Logic calls for an explanation of the consequences of acting out my suggestions. But what I am proposing is illogical. Having a true conversation would seem illogical to every educated mind in today’s world because self-growth is valued more than human growth. You are educated to value yourself more than anything else. And what are you but a stupid collection of ideas and prejudices, however beautiful and sophisticated they are. India means openness. She means conversation, love, appreciation, and true community. Whoever you are and wherever you live, I urge you to explore this inner map within you that is India. She will reveal some of the subtlest intricacies of the human experience to you and you will not be disappointed. Everyone who is tired of life moves toward India because she offers a soothing ointment for the wounds caused by basic human endeavors. Whether it be yoga, the Himalayas, or the pure vibration that pulses in this land, there is healing available for everyone who can be open.

I was blessed to be born in this wonderful land. But it is the fragrance of her people and the mystique of her imperfection that taught me what it truly means to be Indian. I am not a patriot in the common sense of the word. But I find it my duty to introduce the world to the real India, the ancient land that cradled and fueled the evolution of humanity. When you stand alone in the middle of this land, you will understand how insignificant you are no matter who you are. That insignificance will drive you to seek and find answers to some of the most significant questions of existence. And you will come home to yourself.

So, when people usually ask me, what is India? I say, she is pure mystique! And you must taste her before you die.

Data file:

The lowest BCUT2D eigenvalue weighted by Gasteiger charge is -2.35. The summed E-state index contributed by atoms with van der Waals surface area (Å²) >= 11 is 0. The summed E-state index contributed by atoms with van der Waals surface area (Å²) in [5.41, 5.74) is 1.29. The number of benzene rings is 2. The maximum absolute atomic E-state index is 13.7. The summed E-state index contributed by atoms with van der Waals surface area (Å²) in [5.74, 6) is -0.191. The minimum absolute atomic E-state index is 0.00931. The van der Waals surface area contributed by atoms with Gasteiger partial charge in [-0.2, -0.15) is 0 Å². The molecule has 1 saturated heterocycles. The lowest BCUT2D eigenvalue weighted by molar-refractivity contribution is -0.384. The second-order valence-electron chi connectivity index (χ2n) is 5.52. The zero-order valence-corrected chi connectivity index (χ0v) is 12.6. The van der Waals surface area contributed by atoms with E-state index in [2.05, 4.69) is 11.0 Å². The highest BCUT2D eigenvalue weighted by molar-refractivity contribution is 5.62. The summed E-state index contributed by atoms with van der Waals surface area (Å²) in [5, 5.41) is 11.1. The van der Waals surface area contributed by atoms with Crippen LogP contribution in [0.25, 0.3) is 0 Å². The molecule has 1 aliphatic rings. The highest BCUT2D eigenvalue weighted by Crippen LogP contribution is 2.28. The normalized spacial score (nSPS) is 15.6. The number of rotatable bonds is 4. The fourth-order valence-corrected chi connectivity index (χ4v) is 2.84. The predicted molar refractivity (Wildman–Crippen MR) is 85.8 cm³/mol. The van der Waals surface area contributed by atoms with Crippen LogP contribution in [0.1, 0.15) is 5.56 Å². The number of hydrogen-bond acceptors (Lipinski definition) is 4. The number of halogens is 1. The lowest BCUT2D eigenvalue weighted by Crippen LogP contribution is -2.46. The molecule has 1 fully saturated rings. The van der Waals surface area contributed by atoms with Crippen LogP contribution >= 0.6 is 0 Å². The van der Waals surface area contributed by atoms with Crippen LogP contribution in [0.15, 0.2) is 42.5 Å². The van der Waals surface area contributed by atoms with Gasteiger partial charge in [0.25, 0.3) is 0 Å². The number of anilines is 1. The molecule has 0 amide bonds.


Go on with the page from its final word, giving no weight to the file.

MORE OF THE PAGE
“I call India not a country, but an inner space. I call India not something that exists there in geography, on the maps. I call India that which exists hidden within you, and that which you have not yet discovered. India is your innermost space. India is not a nation, it is a state of mind.” – Osho   

 

Hello

Hello

Vincent watched her shuffling through the pages of her notebook trying to find an empty page to note down the symbols that the professor had just drawn on the whiteboard. She was sitting on the same row — a couple of seats away — and Vincent had a clear view of everything she was doing. Her eye shade was light blue and the color seemed to merge well with the light blue t-shirt she was wearing.

It was a semiotics class and Vincent usually had the habit of trying to interpret his classmates like they were each a unique symbol with tremendous hidden meaning. The girl wore black jeans and plain white sneakers and resembled a malnourished athlete.

A bit too masculine, Vincent thought. I wonder if she wears a bra. Her tits are too small. That eye shade just doesn’t go with the sneakers. Her hair seems long and lovely though. I wonder if she regularly washes it. It seems straight enough for my liking. But she’s too much of a tomboy. Fuck. If she just wore something more pink, or a good feminine top instead of that polo shirt.

When she took a quick glance toward him, Vincent quickly shifted his head upward and moved his fingers across his hair pretending to cure an itch that had mystically grabbed his attention. When she turned back toward the whiteboard, his attention seemed to just divert itself back to her like he had no control over it.